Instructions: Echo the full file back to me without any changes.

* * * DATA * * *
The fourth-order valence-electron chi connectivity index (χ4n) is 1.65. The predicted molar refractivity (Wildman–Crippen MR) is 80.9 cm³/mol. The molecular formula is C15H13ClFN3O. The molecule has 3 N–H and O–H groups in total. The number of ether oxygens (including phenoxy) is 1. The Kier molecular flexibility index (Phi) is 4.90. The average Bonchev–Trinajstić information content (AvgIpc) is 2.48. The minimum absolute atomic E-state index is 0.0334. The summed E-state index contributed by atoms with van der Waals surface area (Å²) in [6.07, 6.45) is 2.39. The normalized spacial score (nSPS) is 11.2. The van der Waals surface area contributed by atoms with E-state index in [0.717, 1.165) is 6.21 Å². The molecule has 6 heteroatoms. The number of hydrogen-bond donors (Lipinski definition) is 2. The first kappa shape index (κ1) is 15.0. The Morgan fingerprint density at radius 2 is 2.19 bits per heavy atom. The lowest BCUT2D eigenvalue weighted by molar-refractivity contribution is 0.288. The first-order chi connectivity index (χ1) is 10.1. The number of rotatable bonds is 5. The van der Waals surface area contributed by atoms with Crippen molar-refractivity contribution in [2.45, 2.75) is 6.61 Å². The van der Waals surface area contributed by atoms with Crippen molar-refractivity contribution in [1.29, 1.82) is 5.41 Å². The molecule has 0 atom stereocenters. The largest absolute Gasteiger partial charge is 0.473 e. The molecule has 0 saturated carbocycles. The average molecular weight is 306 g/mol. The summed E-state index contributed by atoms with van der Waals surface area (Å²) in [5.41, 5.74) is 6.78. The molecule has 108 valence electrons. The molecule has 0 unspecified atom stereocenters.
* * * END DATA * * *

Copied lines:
The fourth-order valence-electron chi connectivity index (χ4n) is 1.65. The predicted molar refractivity (Wildman–Crippen MR) is 80.9 cm³/mol. The molecular formula is C15H13ClFN3O. The molecule has 3 N–H and O–H groups in total. The number of ether oxygens (including phenoxy) is 1. The Kier molecular flexibility index (Phi) is 4.90. The average Bonchev–Trinajstić information content (AvgIpc) is 2.48. The minimum absolute atomic E-state index is 0.0334. The summed E-state index contributed by atoms with van der Waals surface area (Å²) in [6.07, 6.45) is 2.39. The normalized spacial score (nSPS) is 11.2. The van der Waals surface area contributed by atoms with E-state index in [0.717, 1.165) is 6.21 Å². The molecule has 6 heteroatoms. The number of hydrogen-bond donors (Lipinski definition) is 2. The first kappa shape index (κ1) is 15.0. The Morgan fingerprint density at radius 2 is 2.19 bits per heavy atom. The lowest BCUT2D eigenvalue weighted by molar-refractivity contribution is 0.288. The first-order chi connectivity index (χ1) is 10.1. The number of rotatable bonds is 5. The van der Waals surface area contributed by atoms with Crippen molar-refractivity contribution in [2.45, 2.75) is 6.61 Å². The van der Waals surface area contributed by atoms with Crippen molar-refractivity contribution in [1.29, 1.82) is 5.41 Å². The molecule has 0 atom stereocenters. The largest absolute Gasteiger partial charge is 0.473 e. The molecule has 0 saturated carbocycles. The average molecular weight is 306 g/mol. The summed E-state index contributed by atoms with van der Waals surface area (Å²) in [5.41, 5.74) is 6.78. The molecule has 108 valence electrons. The molecule has 0 unspecified atom stereocenters.